Edited by George Saridakis and Cary L. Cooper
Chapter 4: Promoting innovation and entrepreneurship through HR practices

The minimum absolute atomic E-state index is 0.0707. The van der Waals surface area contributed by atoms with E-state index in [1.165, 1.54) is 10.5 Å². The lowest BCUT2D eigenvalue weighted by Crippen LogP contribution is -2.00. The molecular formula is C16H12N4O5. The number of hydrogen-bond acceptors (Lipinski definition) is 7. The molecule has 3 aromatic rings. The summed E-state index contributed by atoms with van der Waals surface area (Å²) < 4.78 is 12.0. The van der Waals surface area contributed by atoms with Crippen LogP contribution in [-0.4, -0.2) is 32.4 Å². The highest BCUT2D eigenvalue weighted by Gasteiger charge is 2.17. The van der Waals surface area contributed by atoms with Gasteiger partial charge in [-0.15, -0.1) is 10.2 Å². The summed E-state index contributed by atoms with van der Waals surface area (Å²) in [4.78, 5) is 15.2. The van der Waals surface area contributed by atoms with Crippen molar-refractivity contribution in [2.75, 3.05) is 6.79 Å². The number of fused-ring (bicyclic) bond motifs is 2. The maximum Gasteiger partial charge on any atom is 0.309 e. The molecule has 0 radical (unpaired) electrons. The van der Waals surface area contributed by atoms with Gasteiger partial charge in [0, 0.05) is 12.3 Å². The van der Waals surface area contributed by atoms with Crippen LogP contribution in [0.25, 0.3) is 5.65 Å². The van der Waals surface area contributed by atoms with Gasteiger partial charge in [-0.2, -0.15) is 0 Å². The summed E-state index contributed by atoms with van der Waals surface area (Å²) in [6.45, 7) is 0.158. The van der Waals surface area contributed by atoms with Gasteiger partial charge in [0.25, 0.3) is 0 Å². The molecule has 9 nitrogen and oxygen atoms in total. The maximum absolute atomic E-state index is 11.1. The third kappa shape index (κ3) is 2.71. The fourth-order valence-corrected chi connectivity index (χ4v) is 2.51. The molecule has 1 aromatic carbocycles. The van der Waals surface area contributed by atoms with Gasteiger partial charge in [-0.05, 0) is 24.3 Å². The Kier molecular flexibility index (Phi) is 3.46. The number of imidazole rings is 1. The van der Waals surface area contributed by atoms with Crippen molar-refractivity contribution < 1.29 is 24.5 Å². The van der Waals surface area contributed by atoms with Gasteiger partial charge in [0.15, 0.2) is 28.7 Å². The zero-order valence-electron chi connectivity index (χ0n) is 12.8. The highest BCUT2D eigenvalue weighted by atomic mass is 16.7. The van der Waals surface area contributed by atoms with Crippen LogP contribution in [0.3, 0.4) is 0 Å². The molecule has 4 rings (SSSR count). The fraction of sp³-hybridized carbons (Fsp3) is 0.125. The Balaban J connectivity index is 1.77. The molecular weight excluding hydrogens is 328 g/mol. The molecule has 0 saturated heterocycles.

Entrepreneurship is not limited to the domain of individuals and start ups, but is highly relevant to organizations seeking to adapt to complex and turbulent competitive environments. A significant proportion of innovations emerge from within existing organizations, despite the fact that established organizations may suffer from a number of innate disabilities when it comes to promoting entrepreneurial behavior. Established organizations naturally tend to be more bureaucratic, routinized, compelled to serve existing customer needs, blind to new technological developments, and hindered by their own cost structures (e.g. Christensen, 1997). On the other hand, established organizations possess significant resource advantages over new startups; they have capabilities for production, marketing and distribution of their products or services, and possess legitimacy in their strategic fields and among stakeholders, particularly potential customers and suppliers. It has long been noted that organizations differ in their capacity for behaving entrepreneurially (Miller, 1983). These differences have also been related to measures of organizational performance (e.g. Rauch et al., 2009; Zahra, 1996). Besides an established association with various performance metrics such as sales growth and financial success, entrepreneurship within organizations represents a significant outcome in its own right. Corporate entrepreneurship reflects a capacity for adaptive , and often proactive transformation, which aids adjustment to ever changing technological, economic and competitive landscapes.
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